Anderson compares it to someone functioning in a second language: able to grasp the meaning of the sentence, but not always the nuance.
“They cannot necessarily read the signs in the same way as they would in the U.S.,” he said. “These are finance guys, largely. They are used to a macho world, where everyone is wearing immaculate suits and has great teeth. That is what everyone in European soccer looks and behaves like. So how do you tell the good ones and bad ones apart?”
Given the difference between the sports industries in Europe and the United States, Anderson sees establishing that credibility as crucial. “In the U.S., it is highly professionalized,” he said. “It is a small thing, but in a lot of front offices, you have guys with college degrees, a formal understanding of business. That is not the case in Europe.”
He searches for the right word. “New owners do not understand how informal it is. It is less regulated. It is based on personal networks.”
John Henry has put it a little more succinctly: European soccer, he said early in his Liverpool tenure, is like the “Wild West.”
At first, in Almstadt’s experience, American owners tend to believe a “cool, rational, analytical approach” will make them the exception in the chaotic, impulsive atmosphere of European soccer.
Few arrive aiming to be a benefactor in the style of Roman Abramovich, lavishing bottomless wealth on their teams. They believe that their knowledge will yield success.
The problem, Almstadt argued, is that English soccer’s establishment — the old hands, longstanding coaches, influential former players and a hostile news media — is inherently resistant to new ideas. Americans arrive wanting to mold their new environment, but on unknown territory in an unfamiliar sport, too often they allow the opposite to happen. It is an echo of Gans’s theory: They are at the mercy of their insecurities.
“Traditionally, owners gave the manager the keys to the car,” Almstadt said, as an example. “And then, six months later, when it didn’t work out, they did the same with another manager.”
That is the way it has always been in England, where managerial omnipotence has long been considered a virtue. It is at odds with what Almstadt described as the “front office model” of American sports, where the coach is just another link in a chain that leads up to the owner, whose position, according to the author Dave Zirin, is akin to “a modern day Caesar.”
At Sunderland and at Villa and increasingly at Palace — where Harris and Blitzer have left day-to-day decisions to Steve Parish, an Englishman and minority owner — the managerial churn has been endless. At other clubs, executives, too, have come and gone: owners not trusting their own judgment, vacillating between concepts and advisers, unable to hear themselves think amid the deafening cultural dissonance.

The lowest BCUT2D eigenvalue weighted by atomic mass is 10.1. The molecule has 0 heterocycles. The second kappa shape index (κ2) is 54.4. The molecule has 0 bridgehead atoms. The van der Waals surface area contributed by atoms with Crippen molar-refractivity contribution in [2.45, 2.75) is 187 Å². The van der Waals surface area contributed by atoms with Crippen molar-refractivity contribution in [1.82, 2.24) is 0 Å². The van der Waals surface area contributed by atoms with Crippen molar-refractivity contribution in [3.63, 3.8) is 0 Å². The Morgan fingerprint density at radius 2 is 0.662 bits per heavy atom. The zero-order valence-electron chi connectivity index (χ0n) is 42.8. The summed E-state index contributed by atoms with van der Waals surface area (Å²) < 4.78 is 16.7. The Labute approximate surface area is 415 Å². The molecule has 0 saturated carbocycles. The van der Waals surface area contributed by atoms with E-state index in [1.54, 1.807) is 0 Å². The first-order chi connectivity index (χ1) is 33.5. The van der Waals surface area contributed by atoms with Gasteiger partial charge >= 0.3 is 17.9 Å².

“After a while, you become locked in a death spiral,” Almstadt said. Poor decisions induce panic, and vice versa.
But he and Anderson say they believe things are improving. “The commercial model of the Glazers is now being copied by a lot of teams,” Almstadt said. “More and more teams have a front office model now, too, where coaches are a part of — a very important part of — a broader structure.
“There is a definite American influence on English football starting to show.”
Anderson has been encouraged, too. He praised Henry for his “trial and error” approach, and noted that Liverpool’s gradual improvement suggested lessons are being learned, and that the right people are being retained. He has also found that more owners are doing more comprehensive due diligence on teams before buying.
“They are getting people in to look at their squads, their academies, their staff, to see exactly what they are getting,” he said. Owners have always paid close attention to the finances. Now, they are beginning to dig under the surface of the soccer, too.
That was why there was plenty to celebrate that night at Winfield House. As Wenger said, the special relationship between the United States and the Premier League would have been unthinkable only a few years ago. It is still young, though, still developing. It is perhaps a little too early for the Champagne to flow. There is a lot, still, for both sides to learn.